Notes often include links
Text links are underlined. External links will open a new browser window. This icon
beside a term links to its entry in the
a free, online, open-content encyclopedia.
to further reading.
For example, here is a picture that shows the precise detail that can go into
black and white artwork. It’s also dramatic foreshadowing. There will definitely be Mackerel on the menu a few pages from now.
means the note includes screen captures.
Note: we are still fixing things but the biggest bugs are dead.
Explorer is still a heartbreaker.
When I mention that Dave & I have been making interactive media since ‘the days when it was black and white,’ some people laugh, assuming I’m just making a joke. Others nod, knowingly; they remember.
Photography and television began black and white and evolved into colour, but multimedia followed a different path. Videodiscs and computer games delivered colourful interactive experiences long before a black and white computer inspired a new generation of pioneers.
In the early eighties, the personal computer was an idea still taking form. A few million hobbyists were playing around with the command line interfaces and clunky hardware of the first consumer computers. Most of us had little sense of how much our world was about to change, no clue that the future was about to slip into our homes and offices disguised as beige plastic boxes.
Thinktanks and visionaries had been inventing the future for decades, and had
been experimenting with graphic interfaces since the sixties. Apple successfully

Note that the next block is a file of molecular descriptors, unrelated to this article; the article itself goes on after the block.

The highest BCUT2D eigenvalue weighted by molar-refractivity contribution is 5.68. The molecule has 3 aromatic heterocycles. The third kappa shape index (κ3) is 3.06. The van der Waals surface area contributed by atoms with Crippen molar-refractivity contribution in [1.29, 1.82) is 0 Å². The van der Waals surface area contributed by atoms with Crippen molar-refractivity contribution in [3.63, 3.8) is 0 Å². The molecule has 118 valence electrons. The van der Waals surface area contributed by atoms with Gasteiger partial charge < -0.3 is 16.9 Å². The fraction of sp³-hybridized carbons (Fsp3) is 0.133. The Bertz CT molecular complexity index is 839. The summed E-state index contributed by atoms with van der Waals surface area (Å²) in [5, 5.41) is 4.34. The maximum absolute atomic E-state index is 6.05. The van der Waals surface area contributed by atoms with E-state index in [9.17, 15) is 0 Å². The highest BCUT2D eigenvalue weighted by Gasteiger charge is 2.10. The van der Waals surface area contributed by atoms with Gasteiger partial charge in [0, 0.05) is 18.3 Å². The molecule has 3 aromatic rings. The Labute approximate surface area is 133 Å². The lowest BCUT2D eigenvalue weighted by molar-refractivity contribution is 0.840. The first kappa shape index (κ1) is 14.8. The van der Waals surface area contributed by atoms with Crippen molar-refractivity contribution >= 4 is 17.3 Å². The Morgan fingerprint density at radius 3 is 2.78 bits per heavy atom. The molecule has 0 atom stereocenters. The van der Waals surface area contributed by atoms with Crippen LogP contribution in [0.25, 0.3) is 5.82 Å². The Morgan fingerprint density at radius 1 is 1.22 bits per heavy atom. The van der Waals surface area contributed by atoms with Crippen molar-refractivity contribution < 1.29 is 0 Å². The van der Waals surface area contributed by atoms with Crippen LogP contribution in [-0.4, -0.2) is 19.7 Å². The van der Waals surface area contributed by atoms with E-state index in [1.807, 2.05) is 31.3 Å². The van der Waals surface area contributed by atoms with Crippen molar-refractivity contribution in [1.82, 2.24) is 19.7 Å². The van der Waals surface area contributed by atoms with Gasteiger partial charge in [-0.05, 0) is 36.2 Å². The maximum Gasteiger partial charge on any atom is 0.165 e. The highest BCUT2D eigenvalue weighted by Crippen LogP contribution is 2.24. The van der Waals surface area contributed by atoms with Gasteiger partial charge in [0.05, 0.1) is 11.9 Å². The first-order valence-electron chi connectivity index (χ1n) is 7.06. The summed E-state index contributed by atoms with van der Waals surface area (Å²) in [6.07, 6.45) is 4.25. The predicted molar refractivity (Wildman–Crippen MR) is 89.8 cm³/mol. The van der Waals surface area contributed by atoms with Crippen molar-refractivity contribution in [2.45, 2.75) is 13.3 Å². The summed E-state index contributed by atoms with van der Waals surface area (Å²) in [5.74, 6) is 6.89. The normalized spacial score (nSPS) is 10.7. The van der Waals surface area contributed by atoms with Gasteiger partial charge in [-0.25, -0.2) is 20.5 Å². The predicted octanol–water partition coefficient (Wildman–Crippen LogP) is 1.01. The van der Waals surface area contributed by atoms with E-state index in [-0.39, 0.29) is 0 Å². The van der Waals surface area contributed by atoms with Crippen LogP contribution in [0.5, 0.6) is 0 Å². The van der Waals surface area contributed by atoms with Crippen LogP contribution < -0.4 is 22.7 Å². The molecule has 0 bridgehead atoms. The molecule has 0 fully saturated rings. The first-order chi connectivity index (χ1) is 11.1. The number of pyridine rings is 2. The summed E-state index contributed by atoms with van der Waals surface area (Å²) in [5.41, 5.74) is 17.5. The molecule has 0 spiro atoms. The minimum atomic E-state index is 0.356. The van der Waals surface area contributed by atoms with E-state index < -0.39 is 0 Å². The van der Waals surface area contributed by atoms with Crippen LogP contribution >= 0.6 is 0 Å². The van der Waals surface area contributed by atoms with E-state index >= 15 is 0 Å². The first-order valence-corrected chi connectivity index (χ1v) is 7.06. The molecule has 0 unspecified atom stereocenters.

incorporated these ideas into a relatively affordable personal computer in 1984, the Macintosh.
The development of the Macintosh
is pretty well documented.
(Folklore is an insanely great site that
collects stories of the creation of the Mac, and the people who made it. Highly recommended.)
While key ideas came from Xerox’s PARC thinktank,
the Mac and its OS included many further innovations that came from the team at Apple.
The black and white environment of the GUI may have originated with the Xerox Star,
(Up to that point the default state of a display
was dark, or black — unrendered — and text was typically rendered in a light colour like amber or white.
While the development of black on white flows logically from PARC’s research it was a huge leap forward.)
but it was designers at Apple, notably Susan Kare,
(There are three pages of Susan Kare’s
portfolio that are directly relevant, recommended. Her screen capture of
shows her graphic designs for the program’s tools, as well as a great example of art made with it.
Her icons and
pixel fonts (Cairo! San Francisco!)
are primary building blocks of the original Macintosh look and feel.)
who gave meaning and personality to every pixel.
Suddenly, a whole new group of creative people were using computers. The following year Apple, Adobe and Aldus (Although eventually swallowed by Adobe in 1994, in the 1980s Aldus Corporation and Pagemaker represented a third of the Desktop Publishing Trinity. The company’s name and logo referenced turn-of-the-fifteenth-century printing and publishing pioneer Aldus Manutius.) introduced PageMaker and the LaserWriter, the first PostScript laser printer. The graphic arts industries — already transformed by photography earlier in the century — were about to be transformed again and the computer would soon be ubiquitous in the graphics arts.
Within a few years there were a million (There were even more MS-DOS machines, but it was not until the 1990s and Windows that the platform became viable for many creative professionals.) Macintosh computers, and many of them were in the hands of creative, adventurous people. And then, Apple released HyperCard.